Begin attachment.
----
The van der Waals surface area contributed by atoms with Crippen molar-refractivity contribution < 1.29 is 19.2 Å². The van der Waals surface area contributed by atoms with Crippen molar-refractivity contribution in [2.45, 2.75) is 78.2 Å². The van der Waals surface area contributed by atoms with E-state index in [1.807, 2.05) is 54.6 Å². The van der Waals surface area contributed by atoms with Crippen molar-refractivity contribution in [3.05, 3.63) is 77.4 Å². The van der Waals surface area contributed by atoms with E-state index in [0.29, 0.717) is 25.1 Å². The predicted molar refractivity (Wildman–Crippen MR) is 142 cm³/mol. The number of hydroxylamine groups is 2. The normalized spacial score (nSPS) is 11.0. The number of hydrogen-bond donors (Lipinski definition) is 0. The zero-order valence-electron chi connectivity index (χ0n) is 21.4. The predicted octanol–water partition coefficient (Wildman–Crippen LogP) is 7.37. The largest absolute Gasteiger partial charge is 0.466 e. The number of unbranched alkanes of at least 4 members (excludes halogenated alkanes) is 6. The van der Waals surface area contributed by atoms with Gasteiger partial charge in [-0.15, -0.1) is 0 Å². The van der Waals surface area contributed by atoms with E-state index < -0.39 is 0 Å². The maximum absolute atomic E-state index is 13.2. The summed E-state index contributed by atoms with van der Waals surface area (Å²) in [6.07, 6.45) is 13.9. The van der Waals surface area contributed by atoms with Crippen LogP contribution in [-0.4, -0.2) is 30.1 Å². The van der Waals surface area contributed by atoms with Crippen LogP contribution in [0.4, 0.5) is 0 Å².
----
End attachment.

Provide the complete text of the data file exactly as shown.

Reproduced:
The van der Waals surface area contributed by atoms with Crippen molar-refractivity contribution < 1.29 is 19.2 Å². The van der Waals surface area contributed by atoms with Crippen molar-refractivity contribution in [2.45, 2.75) is 78.2 Å². The van der Waals surface area contributed by atoms with E-state index in [1.807, 2.05) is 54.6 Å². The van der Waals surface area contributed by atoms with Crippen molar-refractivity contribution in [3.05, 3.63) is 77.4 Å². The van der Waals surface area contributed by atoms with E-state index in [0.29, 0.717) is 25.1 Å². The predicted molar refractivity (Wildman–Crippen MR) is 142 cm³/mol. The number of hydroxylamine groups is 2. The normalized spacial score (nSPS) is 11.0. The number of hydrogen-bond donors (Lipinski definition) is 0. The zero-order valence-electron chi connectivity index (χ0n) is 21.4. The predicted octanol–water partition coefficient (Wildman–Crippen LogP) is 7.37. The largest absolute Gasteiger partial charge is 0.466 e. The number of unbranched alkanes of at least 4 members (excludes halogenated alkanes) is 6. The van der Waals surface area contributed by atoms with Gasteiger partial charge in [-0.15, -0.1) is 0 Å². The van der Waals surface area contributed by atoms with E-state index < -0.39 is 0 Å². The maximum absolute atomic E-state index is 13.2. The summed E-state index contributed by atoms with van der Waals surface area (Å²) in [6.07, 6.45) is 13.9. The van der Waals surface area contributed by atoms with Crippen LogP contribution in [-0.4, -0.2) is 30.1 Å². The van der Waals surface area contributed by atoms with Crippen LogP contribution in [0.4, 0.5) is 0 Å².